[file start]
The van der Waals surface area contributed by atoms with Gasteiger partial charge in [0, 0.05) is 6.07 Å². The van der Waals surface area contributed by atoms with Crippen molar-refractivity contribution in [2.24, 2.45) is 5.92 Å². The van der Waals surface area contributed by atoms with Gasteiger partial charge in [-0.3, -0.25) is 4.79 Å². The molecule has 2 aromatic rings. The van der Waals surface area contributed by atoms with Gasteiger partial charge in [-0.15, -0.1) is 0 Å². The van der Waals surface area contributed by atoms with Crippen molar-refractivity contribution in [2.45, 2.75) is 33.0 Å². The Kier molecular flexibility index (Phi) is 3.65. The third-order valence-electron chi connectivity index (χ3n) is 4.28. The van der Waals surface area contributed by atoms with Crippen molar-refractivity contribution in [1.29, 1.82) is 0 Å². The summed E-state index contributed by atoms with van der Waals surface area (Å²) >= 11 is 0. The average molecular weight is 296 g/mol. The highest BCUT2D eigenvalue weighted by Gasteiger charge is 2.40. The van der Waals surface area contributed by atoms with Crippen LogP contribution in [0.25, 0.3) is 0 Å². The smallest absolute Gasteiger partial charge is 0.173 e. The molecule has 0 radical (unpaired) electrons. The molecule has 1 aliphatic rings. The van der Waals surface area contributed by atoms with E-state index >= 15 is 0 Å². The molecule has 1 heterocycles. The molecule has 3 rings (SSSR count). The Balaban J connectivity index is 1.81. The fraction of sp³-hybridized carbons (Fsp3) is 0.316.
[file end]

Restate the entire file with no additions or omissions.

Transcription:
The van der Waals surface area contributed by atoms with Gasteiger partial charge in [0, 0.05) is 6.07 Å². The van der Waals surface area contributed by atoms with Crippen molar-refractivity contribution in [2.24, 2.45) is 5.92 Å². The van der Waals surface area contributed by atoms with Gasteiger partial charge in [-0.3, -0.25) is 4.79 Å². The molecule has 2 aromatic rings. The van der Waals surface area contributed by atoms with Gasteiger partial charge in [-0.15, -0.1) is 0 Å². The van der Waals surface area contributed by atoms with Crippen molar-refractivity contribution in [2.45, 2.75) is 33.0 Å². The Kier molecular flexibility index (Phi) is 3.65. The third-order valence-electron chi connectivity index (χ3n) is 4.28. The van der Waals surface area contributed by atoms with Crippen molar-refractivity contribution in [1.29, 1.82) is 0 Å². The summed E-state index contributed by atoms with van der Waals surface area (Å²) >= 11 is 0. The average molecular weight is 296 g/mol. The highest BCUT2D eigenvalue weighted by Gasteiger charge is 2.40. The van der Waals surface area contributed by atoms with Crippen LogP contribution in [0.25, 0.3) is 0 Å². The smallest absolute Gasteiger partial charge is 0.173 e. The molecule has 0 radical (unpaired) electrons. The molecule has 1 aliphatic rings. The van der Waals surface area contributed by atoms with E-state index >= 15 is 0 Å². The molecule has 1 heterocycles. The molecule has 3 rings (SSSR count). The Balaban J connectivity index is 1.81. The fraction of sp³-hybridized carbons (Fsp3) is 0.316.